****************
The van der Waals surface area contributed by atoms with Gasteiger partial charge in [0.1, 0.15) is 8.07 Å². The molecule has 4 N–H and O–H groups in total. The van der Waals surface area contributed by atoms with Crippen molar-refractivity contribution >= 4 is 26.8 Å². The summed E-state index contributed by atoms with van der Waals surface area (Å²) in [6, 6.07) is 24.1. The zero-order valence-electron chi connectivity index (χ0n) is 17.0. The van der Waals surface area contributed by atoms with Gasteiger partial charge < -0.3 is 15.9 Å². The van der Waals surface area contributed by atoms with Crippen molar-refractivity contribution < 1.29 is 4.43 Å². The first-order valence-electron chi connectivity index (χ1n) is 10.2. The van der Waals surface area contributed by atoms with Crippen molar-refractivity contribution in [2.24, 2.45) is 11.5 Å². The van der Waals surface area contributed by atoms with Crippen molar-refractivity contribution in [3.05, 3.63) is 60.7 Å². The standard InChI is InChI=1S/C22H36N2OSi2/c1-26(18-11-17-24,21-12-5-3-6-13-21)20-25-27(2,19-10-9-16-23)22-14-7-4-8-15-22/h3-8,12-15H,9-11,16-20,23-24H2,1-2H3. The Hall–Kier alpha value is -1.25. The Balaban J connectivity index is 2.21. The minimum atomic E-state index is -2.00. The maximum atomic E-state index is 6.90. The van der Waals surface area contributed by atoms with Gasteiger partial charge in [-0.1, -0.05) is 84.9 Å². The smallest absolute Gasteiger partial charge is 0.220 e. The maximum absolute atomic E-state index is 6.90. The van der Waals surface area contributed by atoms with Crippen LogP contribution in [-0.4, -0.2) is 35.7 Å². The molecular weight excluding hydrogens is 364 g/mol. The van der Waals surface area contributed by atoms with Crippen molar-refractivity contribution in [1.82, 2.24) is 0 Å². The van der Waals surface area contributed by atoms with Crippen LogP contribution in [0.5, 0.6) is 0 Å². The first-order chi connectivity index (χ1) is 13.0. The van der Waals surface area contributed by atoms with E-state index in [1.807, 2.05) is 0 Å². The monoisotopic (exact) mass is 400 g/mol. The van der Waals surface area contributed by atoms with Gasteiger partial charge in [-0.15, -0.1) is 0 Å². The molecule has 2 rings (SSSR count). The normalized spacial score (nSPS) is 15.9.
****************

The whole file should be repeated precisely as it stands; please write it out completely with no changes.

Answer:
The van der Waals surface area contributed by atoms with Gasteiger partial charge in [0.1, 0.15) is 8.07 Å². The molecule has 4 N–H and O–H groups in total. The van der Waals surface area contributed by atoms with Crippen molar-refractivity contribution >= 4 is 26.8 Å². The summed E-state index contributed by atoms with van der Waals surface area (Å²) in [6, 6.07) is 24.1. The zero-order valence-electron chi connectivity index (χ0n) is 17.0. The van der Waals surface area contributed by atoms with Gasteiger partial charge < -0.3 is 15.9 Å². The van der Waals surface area contributed by atoms with Crippen molar-refractivity contribution < 1.29 is 4.43 Å². The first-order valence-electron chi connectivity index (χ1n) is 10.2. The van der Waals surface area contributed by atoms with Crippen molar-refractivity contribution in [2.24, 2.45) is 11.5 Å². The van der Waals surface area contributed by atoms with Crippen molar-refractivity contribution in [3.05, 3.63) is 60.7 Å². The standard InChI is InChI=1S/C22H36N2OSi2/c1-26(18-11-17-24,21-12-5-3-6-13-21)20-25-27(2,19-10-9-16-23)22-14-7-4-8-15-22/h3-8,12-15H,9-11,16-20,23-24H2,1-2H3. The Hall–Kier alpha value is -1.25. The Balaban J connectivity index is 2.21. The minimum atomic E-state index is -2.00. The maximum atomic E-state index is 6.90. The van der Waals surface area contributed by atoms with Gasteiger partial charge in [-0.1, -0.05) is 84.9 Å². The smallest absolute Gasteiger partial charge is 0.220 e. The maximum absolute atomic E-state index is 6.90. The van der Waals surface area contributed by atoms with Crippen LogP contribution in [-0.4, -0.2) is 35.7 Å². The molecular weight excluding hydrogens is 364 g/mol. The van der Waals surface area contributed by atoms with Crippen molar-refractivity contribution in [1.82, 2.24) is 0 Å². The van der Waals surface area contributed by atoms with Crippen LogP contribution in [0.5, 0.6) is 0 Å². The first-order chi connectivity index (χ1) is 13.0. The van der Waals surface area contributed by atoms with E-state index in [1.807, 2.05) is 0 Å². The monoisotopic (exact) mass is 400 g/mol. The van der Waals surface area contributed by atoms with Gasteiger partial charge in [-0.15, -0.1) is 0 Å². The molecule has 2 rings (SSSR count). The normalized spacial score (nSPS) is 15.9.